This can have a real effect on local economic conditions. Research shows that pound for pound, local businesses create more jobs than multi-national companies; they pay better wages and the pay differential between owners and employees is much less than in large organisations. Signing up to the Bristol Pound also means that businesses do more sourcing locally, and this has a significant impact on the environment because of reduced emissions from transport and less emissions from poorly regulated manufacturing overseas.

Local currencies also counteract the phenomenon of what the New Economics Foundation has called ‘clone-town Britain’ – a term coined to describe the increasing dominance of chain stores and global franchises on the high street and the closing of small local enterprises and shops. In its 2004 survey of over a hundred towns and villages across the UK, the NEF identified that over half of them could either be classed as clone-towns, or were on the brink of becoming so. For Ciaran, creating a sense of community identity is a very important role for local currencies. “People have a greater sense of agency, I hope, as a consequence of Bristol having its own money. People get excited about it. At a very intuitive level it is quite empowering. Loss of diversity is a real danger for communities. Places where you do not have a lot of local ownership of businesses tend not to be happy places.”

Fragility and Resilience

Discussion of diversity leads us back to the ecological metaphor, and the ways in which complex inter-connected systems like the world economy can achieve stability and what is technically called ‘resilience’. Ciaran sounds a note of caution about expecting too much of projects like the Bristol Pound. “On their own, they cannot provide an instant solution in the case of a ‘collapse’ scenario, because the structure of the economy is very globalised. But it is a beginning. From an ecological point of view, resilience is the ability of an ecosystem to carry on in the face of environmental change, with the various interacting entities within it continuing to survive. That happens in economies all the time. Resilience is based ultimately on the ability of the entities within a system to be dynamic and to shift and change their relationships.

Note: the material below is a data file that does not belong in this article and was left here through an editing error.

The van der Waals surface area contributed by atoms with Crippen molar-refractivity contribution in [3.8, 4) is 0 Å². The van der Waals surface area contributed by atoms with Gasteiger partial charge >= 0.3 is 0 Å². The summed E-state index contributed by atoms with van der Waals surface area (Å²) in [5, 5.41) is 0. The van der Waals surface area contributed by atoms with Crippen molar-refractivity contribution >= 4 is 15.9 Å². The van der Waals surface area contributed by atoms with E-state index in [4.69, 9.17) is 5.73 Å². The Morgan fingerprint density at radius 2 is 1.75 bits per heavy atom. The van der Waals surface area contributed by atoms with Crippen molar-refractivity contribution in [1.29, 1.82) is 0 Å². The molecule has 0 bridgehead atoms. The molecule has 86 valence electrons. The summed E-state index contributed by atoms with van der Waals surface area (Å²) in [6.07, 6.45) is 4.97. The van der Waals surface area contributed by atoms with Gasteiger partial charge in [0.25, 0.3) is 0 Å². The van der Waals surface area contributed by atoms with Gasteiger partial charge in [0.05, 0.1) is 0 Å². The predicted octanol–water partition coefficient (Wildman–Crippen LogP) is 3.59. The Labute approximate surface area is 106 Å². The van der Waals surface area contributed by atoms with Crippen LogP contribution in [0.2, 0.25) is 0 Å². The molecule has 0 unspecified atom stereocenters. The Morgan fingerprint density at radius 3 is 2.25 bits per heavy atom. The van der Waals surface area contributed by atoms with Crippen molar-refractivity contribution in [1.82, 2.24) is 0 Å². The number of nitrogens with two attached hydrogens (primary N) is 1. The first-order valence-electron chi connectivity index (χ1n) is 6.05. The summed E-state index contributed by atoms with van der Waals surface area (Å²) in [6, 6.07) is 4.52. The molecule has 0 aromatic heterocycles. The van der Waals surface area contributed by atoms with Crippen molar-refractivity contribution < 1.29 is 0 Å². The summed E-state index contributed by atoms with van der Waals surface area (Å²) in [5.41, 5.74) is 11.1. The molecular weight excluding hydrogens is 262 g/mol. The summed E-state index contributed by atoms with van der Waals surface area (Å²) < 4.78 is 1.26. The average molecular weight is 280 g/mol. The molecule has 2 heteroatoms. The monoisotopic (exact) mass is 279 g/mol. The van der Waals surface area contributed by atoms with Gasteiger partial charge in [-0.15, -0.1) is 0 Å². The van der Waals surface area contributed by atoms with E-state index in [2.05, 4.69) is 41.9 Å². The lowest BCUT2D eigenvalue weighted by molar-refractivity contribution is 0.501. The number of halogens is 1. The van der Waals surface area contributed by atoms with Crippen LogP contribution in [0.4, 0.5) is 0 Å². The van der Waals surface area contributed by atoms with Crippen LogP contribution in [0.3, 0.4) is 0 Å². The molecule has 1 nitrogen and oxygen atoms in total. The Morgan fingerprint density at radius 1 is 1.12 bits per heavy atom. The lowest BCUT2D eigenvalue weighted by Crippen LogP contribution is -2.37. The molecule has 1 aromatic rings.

“The problem we have is that the more efficient a system becomes – financial efficiency being a very good example – the more fragile and brittle it becomes because there is no room to stand back and think ‘what could I do differently?’ When a financial system is operating very efficiently, so that everything is as cheap as it can be, and everybody is working to the nth degree to pay off their mortgages, they don’t have time to consider other options. This is not a very good place for society to be.”

Here again a local currency can act as a buffer against global forces: “Under the current globalised system, peoples’ security can just be snatched away – their jobs can be moved overseas because of some change in the tax system and they can be left with nothing. If you live in a city like Bristol where there are a lot of supportive networks, then you can fall back on those communities and say, ‘Now I have some time on my hands, can you use me?’ We are not all dependent on the same system, because it is an economically diverse city, and there is the capacity to pick up people who would maybe fall out of a much more rigid system.”